White Sox

Sox observations: Cease deals, Harrison walks off Jays

White Sox

It was a steamy 96 degrees at first pitch on Tuesday evening, but the White Sox bats really heated up late in the evening. Trailing the Blue Jays 4-2, and down to their final out, the Sox rallied to tie the game on a walk and three consecutive hits. For a moment it looked like A.J. Pollock had the game-winning hit, but his liner to center stayed up just long enough for Bradley Zimmer to make a diving catch and send the game to extras. Then, after trading runs with the Blue Jays in the 10th and the 11th, Josh Harrison finally sent the fans home happy with a walkoff single in the 12th for a 7-6 victory.

Earlier in the day, when the sun was still beaming, Dylan Cease found a way to cool the Blue Jays’ bat. In fact, he nearly iced them out completely. But a rising pitch count forced Cease out of the game after six innings, despite allowing only one hit. When he was gone, the Blue Jays were able to make contact against the bullpen to pull ahead, and saddled Cease with a no decision in the process. Tomorrow, Lucas Giolito will try to outdo him as the Sox try to sweep the series.

DYLAN CEASE’S SLIDER CLIPS BLUE JAYS’ WINGS

There are some nights when a guy has such filthy stuff, no batter can come close to hitting him. This was one of those nights for Dylan Cease. The pitch that got him there was the slider. Cease started the game with five strikeouts, all swinging, and all on that slider. After that he retired the next five batters, and got two more strikeouts, again, all on sliders. Cease first ran into trouble in the fourth inning, when he walked back-to-back batters, but he got out of the jam with a little help from his friends. First, Seby Zavala caught Bo Bichette trying to steal third. Then, Danny Mendick made a charging, bare-handed grab on a slow bouncer from Alejandro Kirk, and fired to first to retire Kirk and keep Cease’s no-hit bid alive. His chance at history came to an end two innings later, though, on another slow roller. This time, Tim Anderson wasn’t able to corral the ball and throw to first in time, and Lourdes Gurriel Jr. reached on a meek infield single. In the end, Cease made it through six innings, only gave up the one hit, and struck out 11 . And you guessed it, they all came on sliders.

 

BAD OUTS ON THE BASEPATHS

For the second night in a row, baserunning errors have cost the White Sox runs. And for the second night in a row, that included Tim Anderson being picked off of first base. On Tuesday, Anderson was back-picked by catcher Alejandro Kirk in the fifth inning after he took a big secondary lead. If he had still been on the basepaths, there’s a decent chance he would’ve scored on Luis Robert’s double, two batters later. Instead, Robert had to settle for one RBI for driving in Danny Mendick. Meanwhile, Mendick committed a baserunning error of his own when he charged home from third base on a grounder hit to the left side of the infield. Mendick was easily tagged out at the plate for the first out of the inning. If either of those runs scored, the White Sox would’ve won in regulation.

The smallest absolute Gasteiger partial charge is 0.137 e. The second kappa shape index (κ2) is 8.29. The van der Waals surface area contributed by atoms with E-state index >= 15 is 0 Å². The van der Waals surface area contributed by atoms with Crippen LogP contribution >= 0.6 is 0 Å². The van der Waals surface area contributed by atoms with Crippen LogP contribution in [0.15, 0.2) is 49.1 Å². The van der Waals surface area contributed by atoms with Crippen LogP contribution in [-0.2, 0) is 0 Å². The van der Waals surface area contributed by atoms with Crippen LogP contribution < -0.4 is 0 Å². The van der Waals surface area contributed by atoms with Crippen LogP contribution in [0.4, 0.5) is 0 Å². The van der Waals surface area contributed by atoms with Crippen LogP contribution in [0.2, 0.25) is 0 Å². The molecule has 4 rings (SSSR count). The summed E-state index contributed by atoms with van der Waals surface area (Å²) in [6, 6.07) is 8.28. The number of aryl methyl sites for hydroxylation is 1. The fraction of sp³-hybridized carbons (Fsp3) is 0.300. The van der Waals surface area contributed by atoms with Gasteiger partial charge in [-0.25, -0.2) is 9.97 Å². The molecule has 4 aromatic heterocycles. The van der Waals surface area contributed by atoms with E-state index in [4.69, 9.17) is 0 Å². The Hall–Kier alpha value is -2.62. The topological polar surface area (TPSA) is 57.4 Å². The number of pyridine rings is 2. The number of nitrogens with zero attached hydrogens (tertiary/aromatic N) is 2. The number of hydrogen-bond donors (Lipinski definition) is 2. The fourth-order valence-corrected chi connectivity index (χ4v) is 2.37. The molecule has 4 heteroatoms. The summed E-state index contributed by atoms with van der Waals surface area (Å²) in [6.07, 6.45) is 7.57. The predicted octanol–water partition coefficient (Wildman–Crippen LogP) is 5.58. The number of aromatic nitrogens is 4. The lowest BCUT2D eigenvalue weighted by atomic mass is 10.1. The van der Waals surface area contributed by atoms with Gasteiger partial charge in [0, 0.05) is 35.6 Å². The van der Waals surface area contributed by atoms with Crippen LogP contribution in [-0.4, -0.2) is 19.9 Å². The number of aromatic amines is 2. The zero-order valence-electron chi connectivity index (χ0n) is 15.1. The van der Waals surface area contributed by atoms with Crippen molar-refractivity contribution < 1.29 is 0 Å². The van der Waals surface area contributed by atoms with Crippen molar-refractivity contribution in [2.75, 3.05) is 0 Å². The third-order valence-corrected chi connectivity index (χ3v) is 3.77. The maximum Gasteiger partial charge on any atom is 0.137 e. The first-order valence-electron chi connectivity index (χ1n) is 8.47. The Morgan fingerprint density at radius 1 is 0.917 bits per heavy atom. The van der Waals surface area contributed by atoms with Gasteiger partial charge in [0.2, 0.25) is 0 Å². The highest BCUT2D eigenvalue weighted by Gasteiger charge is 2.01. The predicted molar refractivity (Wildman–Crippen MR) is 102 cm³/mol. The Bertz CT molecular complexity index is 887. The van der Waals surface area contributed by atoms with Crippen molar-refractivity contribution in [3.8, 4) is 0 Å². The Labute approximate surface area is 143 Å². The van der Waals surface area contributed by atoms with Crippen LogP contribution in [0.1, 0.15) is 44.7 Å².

DAVIS MARTIN GOES FROM SPOT STARTER TO HIGH-LEVERAGE RELIEVER

Rookie Davis Martin has impressed Tony La Russa this season with what he called “big league cool.” For the most part, La Russa has deployed Martin as a starter, or as a pitcher to eat the middle innings after an opener has started the game. But with Lance Lynn back in action, and Johnny Cueto taking Dallas Keuchel’s spot in the rotation, the White Sox haven’t needed Martin to fill that same role. So La Russa put Martin’s cool to the test by putting him in to pitch the eighth inning to protect a one run lead. The box score will say Martin blew the lead, but there wasn’t much he could do about it. After walking the leadoff batter, Martin surrendered two infield singles and a bloop just over the head of Tim Anderson, and all of a sudden the score was 3-2. The Blue Jays managed to score another run off of José Ruiz, which was charged to Martin, but the White Sox were able to rally late to bail him out.

 

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